Isaiah 6:8

8 Then I heard the voice of the Lord saying, “Whom shall I send? And who will go for us?”And I said, “Here am I. Send me!”

Tuesday, February 18, 2014

Who Is The Daddy?

I was flipping through my MSN this morning and found an interesting article.  As a teacher I could not help but bring it up and read it.  The article was by Sandra McNeill and I got it off of Channel 6 out of Detroit.  It was a worthy read so I felt I needed to share it with you this morning. Be sure to read the father's comment on the right side of the paper.
 The homework assignment in question (credit: Tipster Dave)
ROMEO, Mich. (WWJ) – The principal of Romeo High School has called an outraged father to apologize about a controversial homework assignment.  The 9th grade biology worksheet sent home with students this week featured questions about a mother trying to determine the identity of her baby’s father.  Possible answers included: the cable guy, the mailman, the cab driver, the bartender and the guy at the club.  “The goal is that the students are understanding blood types and DNA and possibilities based on the makeup of the two parents,” explained Romeo Schools Superintendent Nancy Campbell.“But, again, this painted a picture, I think, that was not appropriate,” she added. “My first thought when I saw it was that it certainly been worded better.”  Unamused, a parent sent the incomplete assignment back, with the note: “We teach our children not to sleep around.”  Campbell said the teacher, who got the worksheet from a teaching website, has apologized.  “Teachers use all kinds of different resources that are available to them,” Campbell said. “[This incident] brings in awareness for all of our staff to, you know, be more thoughtful and reflective about the items they use when they put them on a homework assignment.” According to Campbell, only one parent complained.  Romeo is located in Macomb County, about 30 miles north of Detroit.  When I was in junior high (that is what they called it back then) we did an experiment about eye color/dominant/recessive genes.  I took part in this activity because to be honest it was better than listening to Mr. Baker lecture.  The activity took most of the period and we were to turn in our results for a grade at the end of the period.  When I got my paper back the next day I had a very bad grade and a comment from Mr. Baker saying I must have been adopted.  You see....both of my parents and my little brother had chocolate brown to black eye color.  My eyes are blue/gray.  All three of the other people who lived in my house had jet black hair and mine was strawberry blonde.  Something was not quite right scruffy.  I went home in parents had been lying to me for 13 years.  No wonder there was no photo album of me as a tiny baby.  This explained least it did in my 13 year old mind.  A week past and my mom did something that made me mad.  I stared at her and yelled...."It's ok....go ahead and mistreat me....I know I am adopted."  It was like I threw ice water in my mom's face.  My mom's eyes filled with tears (talk about feeling like a heel), she took my hand and took me to her closet where there were hundreds of family pictures in Whitman chocolate boxes.  There nestled in the boxes were pictures of me and my mom in the hospital, blue eyed grandparents!  Talk about recessive genes baby!  I was full of them.  My parents had the Native American genes...and I was toting those wonderul Scottish/Irish characteristics.  The only thing about me that looks Native American is my high cheek bones....and wrinkles.  My mom went to school with me the next day and refreshed Mr. Baker on the difference between recessive and dominant traits.  I learned then that teachers need to be very very careful with what they say, how they say it, and need to see if there is another safe way to put facts.  You never know who is going to take it to heart.  I did.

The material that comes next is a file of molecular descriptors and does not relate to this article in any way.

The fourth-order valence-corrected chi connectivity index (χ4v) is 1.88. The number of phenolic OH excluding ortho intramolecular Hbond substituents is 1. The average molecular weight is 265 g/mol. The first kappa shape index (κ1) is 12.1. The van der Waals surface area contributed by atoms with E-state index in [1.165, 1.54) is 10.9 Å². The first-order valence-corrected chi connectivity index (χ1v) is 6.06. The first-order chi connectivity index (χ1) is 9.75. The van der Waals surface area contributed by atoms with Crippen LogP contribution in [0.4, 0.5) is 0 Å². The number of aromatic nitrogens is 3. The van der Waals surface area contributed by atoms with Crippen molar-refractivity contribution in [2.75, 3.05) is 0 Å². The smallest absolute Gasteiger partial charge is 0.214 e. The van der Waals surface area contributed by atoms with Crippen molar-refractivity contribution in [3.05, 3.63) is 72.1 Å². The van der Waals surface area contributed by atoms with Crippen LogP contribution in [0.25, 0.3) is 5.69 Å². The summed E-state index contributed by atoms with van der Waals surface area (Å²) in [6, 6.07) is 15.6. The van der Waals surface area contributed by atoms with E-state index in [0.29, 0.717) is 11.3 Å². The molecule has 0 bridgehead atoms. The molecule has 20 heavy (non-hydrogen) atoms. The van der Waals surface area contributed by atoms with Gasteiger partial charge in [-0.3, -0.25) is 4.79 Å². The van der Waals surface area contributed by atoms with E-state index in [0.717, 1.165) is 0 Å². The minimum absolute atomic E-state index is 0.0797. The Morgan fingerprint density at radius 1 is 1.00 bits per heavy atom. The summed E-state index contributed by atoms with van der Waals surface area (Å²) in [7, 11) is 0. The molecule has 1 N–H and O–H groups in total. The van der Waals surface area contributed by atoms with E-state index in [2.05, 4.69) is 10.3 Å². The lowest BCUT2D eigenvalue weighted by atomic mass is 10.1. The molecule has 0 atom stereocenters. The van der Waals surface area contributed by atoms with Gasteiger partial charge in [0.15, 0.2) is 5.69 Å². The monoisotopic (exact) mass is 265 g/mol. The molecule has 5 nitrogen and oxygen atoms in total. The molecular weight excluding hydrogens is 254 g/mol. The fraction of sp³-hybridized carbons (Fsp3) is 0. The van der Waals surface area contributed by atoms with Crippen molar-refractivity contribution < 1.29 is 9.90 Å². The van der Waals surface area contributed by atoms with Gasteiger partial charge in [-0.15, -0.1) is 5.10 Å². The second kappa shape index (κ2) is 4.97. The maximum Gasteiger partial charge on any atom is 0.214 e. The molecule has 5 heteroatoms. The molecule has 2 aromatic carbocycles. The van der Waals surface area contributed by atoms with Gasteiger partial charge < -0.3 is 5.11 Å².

1 comment:

Debby@Just Breathe said...

Thank you for sharing your story. I can only imagine how you felt and how awesome your mom was for setting the teacher straight!